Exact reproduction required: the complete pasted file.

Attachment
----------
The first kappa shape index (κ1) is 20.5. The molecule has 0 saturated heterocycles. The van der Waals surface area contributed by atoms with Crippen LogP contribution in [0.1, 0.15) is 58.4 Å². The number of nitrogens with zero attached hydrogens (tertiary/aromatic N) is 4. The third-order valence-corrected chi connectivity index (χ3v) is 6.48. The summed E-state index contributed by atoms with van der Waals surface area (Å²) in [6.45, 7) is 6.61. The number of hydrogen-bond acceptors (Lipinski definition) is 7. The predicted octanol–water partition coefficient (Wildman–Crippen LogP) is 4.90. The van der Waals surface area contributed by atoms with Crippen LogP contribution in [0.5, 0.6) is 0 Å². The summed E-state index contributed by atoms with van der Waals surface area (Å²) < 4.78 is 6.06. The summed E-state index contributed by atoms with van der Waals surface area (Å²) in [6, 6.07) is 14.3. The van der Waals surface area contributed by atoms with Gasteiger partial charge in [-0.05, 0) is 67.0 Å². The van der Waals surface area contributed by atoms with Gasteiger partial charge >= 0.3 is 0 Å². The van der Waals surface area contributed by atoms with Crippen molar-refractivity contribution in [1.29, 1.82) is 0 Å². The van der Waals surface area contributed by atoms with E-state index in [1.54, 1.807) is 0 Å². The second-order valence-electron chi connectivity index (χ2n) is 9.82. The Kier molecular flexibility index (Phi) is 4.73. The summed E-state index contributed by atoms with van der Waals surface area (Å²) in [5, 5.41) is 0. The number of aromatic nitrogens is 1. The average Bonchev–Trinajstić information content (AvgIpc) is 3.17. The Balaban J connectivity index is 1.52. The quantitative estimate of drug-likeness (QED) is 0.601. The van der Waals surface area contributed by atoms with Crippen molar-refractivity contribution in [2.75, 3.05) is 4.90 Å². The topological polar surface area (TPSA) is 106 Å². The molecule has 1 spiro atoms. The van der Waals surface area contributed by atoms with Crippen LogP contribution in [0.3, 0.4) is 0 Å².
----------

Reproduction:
The first kappa shape index (κ1) is 20.5. The molecule has 0 saturated heterocycles. The van der Waals surface area contributed by atoms with Crippen LogP contribution in [0.1, 0.15) is 58.4 Å². The number of nitrogens with zero attached hydrogens (tertiary/aromatic N) is 4. The third-order valence-corrected chi connectivity index (χ3v) is 6.48. The summed E-state index contributed by atoms with van der Waals surface area (Å²) in [6.45, 7) is 6.61. The number of hydrogen-bond acceptors (Lipinski definition) is 7. The predicted octanol–water partition coefficient (Wildman–Crippen LogP) is 4.90. The van der Waals surface area contributed by atoms with Crippen LogP contribution in [0.5, 0.6) is 0 Å². The summed E-state index contributed by atoms with van der Waals surface area (Å²) < 4.78 is 6.06. The summed E-state index contributed by atoms with van der Waals surface area (Å²) in [6, 6.07) is 14.3. The van der Waals surface area contributed by atoms with Gasteiger partial charge in [-0.05, 0) is 67.0 Å². The van der Waals surface area contributed by atoms with Gasteiger partial charge >= 0.3 is 0 Å². The van der Waals surface area contributed by atoms with Crippen molar-refractivity contribution in [1.29, 1.82) is 0 Å². The van der Waals surface area contributed by atoms with E-state index in [1.54, 1.807) is 0 Å². The second-order valence-electron chi connectivity index (χ2n) is 9.82. The Kier molecular flexibility index (Phi) is 4.73. The summed E-state index contributed by atoms with van der Waals surface area (Å²) in [5, 5.41) is 0. The number of aromatic nitrogens is 1. The average Bonchev–Trinajstić information content (AvgIpc) is 3.17. The Balaban J connectivity index is 1.52. The quantitative estimate of drug-likeness (QED) is 0.601. The van der Waals surface area contributed by atoms with Crippen molar-refractivity contribution in [2.75, 3.05) is 4.90 Å². The topological polar surface area (TPSA) is 106 Å². The molecule has 1 spiro atoms. The van der Waals surface area contributed by atoms with Crippen LogP contribution in [0.3, 0.4) is 0 Å².